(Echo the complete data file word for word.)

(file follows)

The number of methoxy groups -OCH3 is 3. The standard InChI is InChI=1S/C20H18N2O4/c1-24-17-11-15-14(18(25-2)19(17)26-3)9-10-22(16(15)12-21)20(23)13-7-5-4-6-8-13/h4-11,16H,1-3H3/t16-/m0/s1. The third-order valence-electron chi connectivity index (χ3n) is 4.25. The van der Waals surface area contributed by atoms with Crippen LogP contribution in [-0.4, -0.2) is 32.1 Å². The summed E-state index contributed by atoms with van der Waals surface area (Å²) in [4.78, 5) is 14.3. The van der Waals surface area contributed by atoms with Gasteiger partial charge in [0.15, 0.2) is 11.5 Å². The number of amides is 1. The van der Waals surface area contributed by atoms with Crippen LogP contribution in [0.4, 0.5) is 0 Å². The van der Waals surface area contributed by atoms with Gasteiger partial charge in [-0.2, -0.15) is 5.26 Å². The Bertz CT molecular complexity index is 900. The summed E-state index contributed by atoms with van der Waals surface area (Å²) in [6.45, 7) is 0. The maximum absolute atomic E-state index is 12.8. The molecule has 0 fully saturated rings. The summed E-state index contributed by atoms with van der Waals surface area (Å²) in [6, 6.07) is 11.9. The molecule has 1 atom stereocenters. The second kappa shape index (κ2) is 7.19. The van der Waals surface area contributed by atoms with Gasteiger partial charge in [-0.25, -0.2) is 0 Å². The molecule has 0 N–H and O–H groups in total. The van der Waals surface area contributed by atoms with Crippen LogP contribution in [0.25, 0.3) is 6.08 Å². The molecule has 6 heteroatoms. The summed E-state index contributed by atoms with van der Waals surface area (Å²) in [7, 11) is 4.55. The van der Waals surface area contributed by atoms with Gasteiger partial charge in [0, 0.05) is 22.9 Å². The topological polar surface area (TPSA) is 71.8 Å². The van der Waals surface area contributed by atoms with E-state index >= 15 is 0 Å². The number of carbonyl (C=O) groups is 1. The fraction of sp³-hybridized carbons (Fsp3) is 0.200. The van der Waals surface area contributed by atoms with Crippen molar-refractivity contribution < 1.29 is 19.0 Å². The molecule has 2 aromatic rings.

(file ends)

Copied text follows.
The number of methoxy groups -OCH3 is 3. The standard InChI is InChI=1S/C20H18N2O4/c1-24-17-11-15-14(18(25-2)19(17)26-3)9-10-22(16(15)12-21)20(23)13-7-5-4-6-8-13/h4-11,16H,1-3H3/t16-/m0/s1. The third-order valence-electron chi connectivity index (χ3n) is 4.25. The van der Waals surface area contributed by atoms with Crippen LogP contribution in [-0.4, -0.2) is 32.1 Å². The summed E-state index contributed by atoms with van der Waals surface area (Å²) in [4.78, 5) is 14.3. The van der Waals surface area contributed by atoms with Gasteiger partial charge in [0.15, 0.2) is 11.5 Å². The number of amides is 1. The van der Waals surface area contributed by atoms with Crippen LogP contribution in [0.4, 0.5) is 0 Å². The van der Waals surface area contributed by atoms with Gasteiger partial charge in [-0.2, -0.15) is 5.26 Å². The Bertz CT molecular complexity index is 900. The summed E-state index contributed by atoms with van der Waals surface area (Å²) in [6.45, 7) is 0. The maximum absolute atomic E-state index is 12.8. The molecule has 0 fully saturated rings. The summed E-state index contributed by atoms with van der Waals surface area (Å²) in [6, 6.07) is 11.9. The molecule has 1 atom stereocenters. The second kappa shape index (κ2) is 7.19. The van der Waals surface area contributed by atoms with Gasteiger partial charge in [-0.25, -0.2) is 0 Å². The molecule has 0 N–H and O–H groups in total. The van der Waals surface area contributed by atoms with Crippen LogP contribution in [0.25, 0.3) is 6.08 Å². The molecule has 6 heteroatoms. The summed E-state index contributed by atoms with van der Waals surface area (Å²) in [7, 11) is 4.55. The van der Waals surface area contributed by atoms with Gasteiger partial charge in [0, 0.05) is 22.9 Å². The topological polar surface area (TPSA) is 71.8 Å². The van der Waals surface area contributed by atoms with E-state index >= 15 is 0 Å². The number of carbonyl (C=O) groups is 1. The fraction of sp³-hybridized carbons (Fsp3) is 0.200. The van der Waals surface area contributed by atoms with Crippen molar-refractivity contribution < 1.29 is 19.0 Å². The molecule has 2 aromatic rings.